Festival season is a wonderful time. Packing, not so much. If you’re heading off to a music festival anytime soon, particularly if it involves camping in the UK, you might want to check out this checklist of festival tips.
Probably the most obvious of the lot, but you’d be surprised how many people turn up at the festival gates without a ticket. Be aware that pickpockets can operate in busy public areas at festivals, so once you’ve made sure you have your ticket, make sure you hold onto it.
You’ll need somewhere to rest your head after you stumble back to your campsite as the sun comes up, so a tent is rather important. Whether you need a sleeping bag is dependent on where you’re going: if it’s in the UK then definitely. Spain, not so much.
Don’t bring all of your cards in case you lose them, but you’ll definitely need to bring basic things like your bank card and ID. Festivals do have cash points on site but you will generally have to pay to withdraw your own money, so it’s worth bringing some with you.
Again, this is weather dependent, but be sure to invest in a good pair of wellies or some sturdy shoes. You will likely be on your feet all day and night, and a cheap pair of wellies just don’t cut the mustard. Trust us, we’ve been there.
There’s nothing worse than sitting on soggy grass or mud. Inflatable camping chairs offer maximum comfort, but you can usually pick up a standard camping chair, cup holder included, for very little from your local supermarket.
As we fight against plastic entering our seas it’s important to remember that all little actions count. Bringing a reusable water bottle to a festival is one thing we can do to halt the use of single-use plastic items. Festivals like Glastonbury even offer the chance to purchase one when you buy your ticket.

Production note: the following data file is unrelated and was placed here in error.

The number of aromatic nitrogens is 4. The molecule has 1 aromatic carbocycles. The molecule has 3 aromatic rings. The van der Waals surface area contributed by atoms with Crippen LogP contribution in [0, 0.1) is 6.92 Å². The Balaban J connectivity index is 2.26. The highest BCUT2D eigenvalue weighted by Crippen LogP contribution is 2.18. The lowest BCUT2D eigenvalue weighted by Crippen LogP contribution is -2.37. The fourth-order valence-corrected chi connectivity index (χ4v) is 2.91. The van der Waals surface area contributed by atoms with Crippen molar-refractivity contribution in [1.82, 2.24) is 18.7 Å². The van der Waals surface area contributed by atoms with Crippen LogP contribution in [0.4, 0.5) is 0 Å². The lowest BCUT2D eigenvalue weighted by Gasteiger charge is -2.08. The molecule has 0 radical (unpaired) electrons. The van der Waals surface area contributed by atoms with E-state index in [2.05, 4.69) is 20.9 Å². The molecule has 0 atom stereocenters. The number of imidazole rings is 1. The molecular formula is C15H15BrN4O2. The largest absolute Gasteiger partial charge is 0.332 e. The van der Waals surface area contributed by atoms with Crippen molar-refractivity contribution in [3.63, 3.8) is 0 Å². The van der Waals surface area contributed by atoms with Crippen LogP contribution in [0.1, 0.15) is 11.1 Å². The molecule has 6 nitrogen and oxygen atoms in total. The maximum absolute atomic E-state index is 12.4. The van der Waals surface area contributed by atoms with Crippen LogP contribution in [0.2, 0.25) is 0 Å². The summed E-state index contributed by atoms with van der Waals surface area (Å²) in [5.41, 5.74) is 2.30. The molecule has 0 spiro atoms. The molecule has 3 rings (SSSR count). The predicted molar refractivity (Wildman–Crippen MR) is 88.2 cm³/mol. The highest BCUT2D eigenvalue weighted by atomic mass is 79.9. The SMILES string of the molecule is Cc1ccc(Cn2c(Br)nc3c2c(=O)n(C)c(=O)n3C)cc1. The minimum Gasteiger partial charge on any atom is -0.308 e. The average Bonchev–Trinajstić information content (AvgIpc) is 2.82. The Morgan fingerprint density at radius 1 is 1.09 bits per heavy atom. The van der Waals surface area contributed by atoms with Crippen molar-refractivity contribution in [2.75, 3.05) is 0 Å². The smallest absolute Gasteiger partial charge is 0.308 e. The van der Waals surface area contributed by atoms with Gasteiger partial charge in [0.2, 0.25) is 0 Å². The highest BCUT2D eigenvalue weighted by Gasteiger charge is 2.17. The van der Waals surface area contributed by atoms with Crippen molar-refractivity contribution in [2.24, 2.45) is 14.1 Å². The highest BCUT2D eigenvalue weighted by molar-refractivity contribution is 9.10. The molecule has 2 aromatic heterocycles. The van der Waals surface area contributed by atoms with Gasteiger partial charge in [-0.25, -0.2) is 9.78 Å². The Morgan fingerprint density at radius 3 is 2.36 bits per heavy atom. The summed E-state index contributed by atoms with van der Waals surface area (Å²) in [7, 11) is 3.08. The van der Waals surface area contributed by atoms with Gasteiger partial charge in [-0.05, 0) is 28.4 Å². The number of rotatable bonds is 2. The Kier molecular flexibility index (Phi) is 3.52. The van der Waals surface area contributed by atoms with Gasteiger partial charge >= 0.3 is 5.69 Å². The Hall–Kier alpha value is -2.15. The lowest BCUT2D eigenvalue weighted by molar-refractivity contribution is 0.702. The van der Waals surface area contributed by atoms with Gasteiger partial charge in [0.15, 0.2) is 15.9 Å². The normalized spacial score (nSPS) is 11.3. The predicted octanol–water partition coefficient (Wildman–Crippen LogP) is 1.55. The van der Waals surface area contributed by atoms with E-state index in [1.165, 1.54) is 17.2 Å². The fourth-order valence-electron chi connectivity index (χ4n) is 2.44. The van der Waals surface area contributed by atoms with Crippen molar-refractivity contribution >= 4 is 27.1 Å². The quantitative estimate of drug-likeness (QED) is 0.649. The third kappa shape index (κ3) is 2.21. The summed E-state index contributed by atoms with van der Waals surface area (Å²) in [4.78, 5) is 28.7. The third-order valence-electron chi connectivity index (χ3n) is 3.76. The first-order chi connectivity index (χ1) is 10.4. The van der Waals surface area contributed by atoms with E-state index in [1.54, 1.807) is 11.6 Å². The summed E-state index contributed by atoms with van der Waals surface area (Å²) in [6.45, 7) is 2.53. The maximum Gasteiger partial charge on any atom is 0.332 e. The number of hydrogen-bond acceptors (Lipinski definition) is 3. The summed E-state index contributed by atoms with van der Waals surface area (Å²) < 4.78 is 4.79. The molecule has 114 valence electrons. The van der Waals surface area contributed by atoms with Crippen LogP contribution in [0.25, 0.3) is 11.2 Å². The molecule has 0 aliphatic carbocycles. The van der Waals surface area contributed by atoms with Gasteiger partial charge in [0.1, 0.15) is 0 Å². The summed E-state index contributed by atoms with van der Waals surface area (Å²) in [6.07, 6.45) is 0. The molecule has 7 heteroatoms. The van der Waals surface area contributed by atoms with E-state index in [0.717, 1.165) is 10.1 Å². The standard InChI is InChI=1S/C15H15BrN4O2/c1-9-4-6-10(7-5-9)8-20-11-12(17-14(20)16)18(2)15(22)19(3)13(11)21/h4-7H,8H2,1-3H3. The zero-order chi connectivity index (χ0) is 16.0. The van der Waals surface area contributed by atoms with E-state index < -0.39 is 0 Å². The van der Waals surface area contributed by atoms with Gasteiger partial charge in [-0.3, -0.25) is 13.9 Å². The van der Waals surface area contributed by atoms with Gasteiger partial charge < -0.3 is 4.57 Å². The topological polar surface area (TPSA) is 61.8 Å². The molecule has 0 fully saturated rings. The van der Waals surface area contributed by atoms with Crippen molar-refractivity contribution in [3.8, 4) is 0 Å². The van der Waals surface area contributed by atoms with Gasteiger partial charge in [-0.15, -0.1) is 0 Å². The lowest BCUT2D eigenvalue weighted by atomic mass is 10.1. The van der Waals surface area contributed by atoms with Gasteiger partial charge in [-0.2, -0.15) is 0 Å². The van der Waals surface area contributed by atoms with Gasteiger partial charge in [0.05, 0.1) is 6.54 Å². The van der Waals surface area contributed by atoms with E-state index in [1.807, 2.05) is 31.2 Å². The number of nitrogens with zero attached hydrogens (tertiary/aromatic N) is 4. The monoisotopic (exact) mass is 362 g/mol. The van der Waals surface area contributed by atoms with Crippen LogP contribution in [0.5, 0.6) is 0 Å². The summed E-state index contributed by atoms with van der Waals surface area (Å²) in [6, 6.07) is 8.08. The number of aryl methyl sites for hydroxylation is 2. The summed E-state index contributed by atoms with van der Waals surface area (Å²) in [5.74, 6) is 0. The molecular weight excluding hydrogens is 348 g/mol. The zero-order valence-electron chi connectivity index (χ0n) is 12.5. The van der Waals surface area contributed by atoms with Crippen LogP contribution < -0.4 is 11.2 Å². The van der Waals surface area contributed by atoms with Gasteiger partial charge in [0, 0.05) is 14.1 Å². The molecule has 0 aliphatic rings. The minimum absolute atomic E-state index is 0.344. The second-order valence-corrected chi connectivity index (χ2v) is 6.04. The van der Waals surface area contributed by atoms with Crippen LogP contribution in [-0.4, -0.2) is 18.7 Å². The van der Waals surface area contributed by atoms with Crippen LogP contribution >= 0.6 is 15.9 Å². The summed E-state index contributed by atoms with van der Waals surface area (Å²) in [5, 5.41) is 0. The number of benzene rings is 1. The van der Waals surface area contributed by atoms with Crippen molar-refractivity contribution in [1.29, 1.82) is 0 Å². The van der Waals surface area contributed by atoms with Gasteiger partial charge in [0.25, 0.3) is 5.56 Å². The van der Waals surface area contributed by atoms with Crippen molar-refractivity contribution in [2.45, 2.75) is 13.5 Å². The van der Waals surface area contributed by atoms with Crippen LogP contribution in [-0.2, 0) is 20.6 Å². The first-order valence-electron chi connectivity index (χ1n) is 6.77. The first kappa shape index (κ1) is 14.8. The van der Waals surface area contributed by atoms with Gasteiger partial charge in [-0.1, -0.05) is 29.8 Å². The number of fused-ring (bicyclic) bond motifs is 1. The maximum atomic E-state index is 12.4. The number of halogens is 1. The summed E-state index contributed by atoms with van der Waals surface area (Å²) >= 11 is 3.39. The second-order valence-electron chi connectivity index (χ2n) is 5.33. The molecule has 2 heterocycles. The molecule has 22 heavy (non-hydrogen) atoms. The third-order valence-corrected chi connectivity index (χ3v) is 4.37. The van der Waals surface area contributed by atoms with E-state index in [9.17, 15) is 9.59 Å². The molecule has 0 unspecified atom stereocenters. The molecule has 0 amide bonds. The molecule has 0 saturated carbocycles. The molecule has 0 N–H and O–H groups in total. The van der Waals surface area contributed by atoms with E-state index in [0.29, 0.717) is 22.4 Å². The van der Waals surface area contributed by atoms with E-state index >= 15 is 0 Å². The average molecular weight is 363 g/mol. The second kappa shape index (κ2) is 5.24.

If you’re anything like us, the thought of not having a shower for five days is a little bit revolting. Keeping clean can be made a bit easier by bringing the basics: toothbrush, toothpaste, dry shampoo, antibacterial hand gel and shampoo/shower gel. While you may not be having a shower, you can still have a quick wash next to your tent.
You’ll undoubtedly need to use a phone to find your lost mates at some point. Plus, if you’re spending some time in the vicinity before or after the festival, the Apple Culture Trip app or for Android will also be your friend.
Don’t waste time and money queuing up to re-charge your phone at a festival. Small portable chargers are available on Amazon for as little as £/$10 and will give your phone the juice it needs to add to your Instagram story. You can also charge most bluetooth speakers through them.
Never trust a festival toilet. A couple of hours after those gates have swung open, all toilet roll will have disappeared. Make sure you bring your own and carry it with you just in case nature calls and you’ve already committed…
Another sensible option for toilet runs, baby wipes can help you feel fresher than you look (for a little while, anyway). They also provide fantastic ‘dry shower’ cloths – and have you seen these huge body baby wipes?!
A rather obvious one, but one that festival-goers tend to struggle with the most. While we all dream of a sunny weekend, the reality can often be a mudbath. Festival fashion is key, so while you’re packing your “out there” tie-dye tees and flamboyant frocks, you’ll still want to make sure your waterproof jacket and jeans come with you.
Another festival essential, even if the forecast says it’ll be overcast. Don’t be that guy who falls asleep in the sun and wakes up with a cherry tomato for a head; pick up some suitable sun cream.
Festival fashion may be all the rage but the sensible in you says you should pack a hat. Whether it’s a sun hat or a simple cap (or maybe a fancy dress sombrero), you need something to protect you from the sun – if it ever comes out, that is.
Last but not least, everybody should pack a tent repair kit. You can buy these fairly cheap from all good camping retailers, but you can’t go wrong with duct tape, bin bags, rope and extra tent pegs. If your tent gets slashed, duct tape and bin bags will keep it waterproof. Missing a guy rope? Form a DIY one with the rope you’ve brought with you, and peg it down with those additional tent pegs. Job done!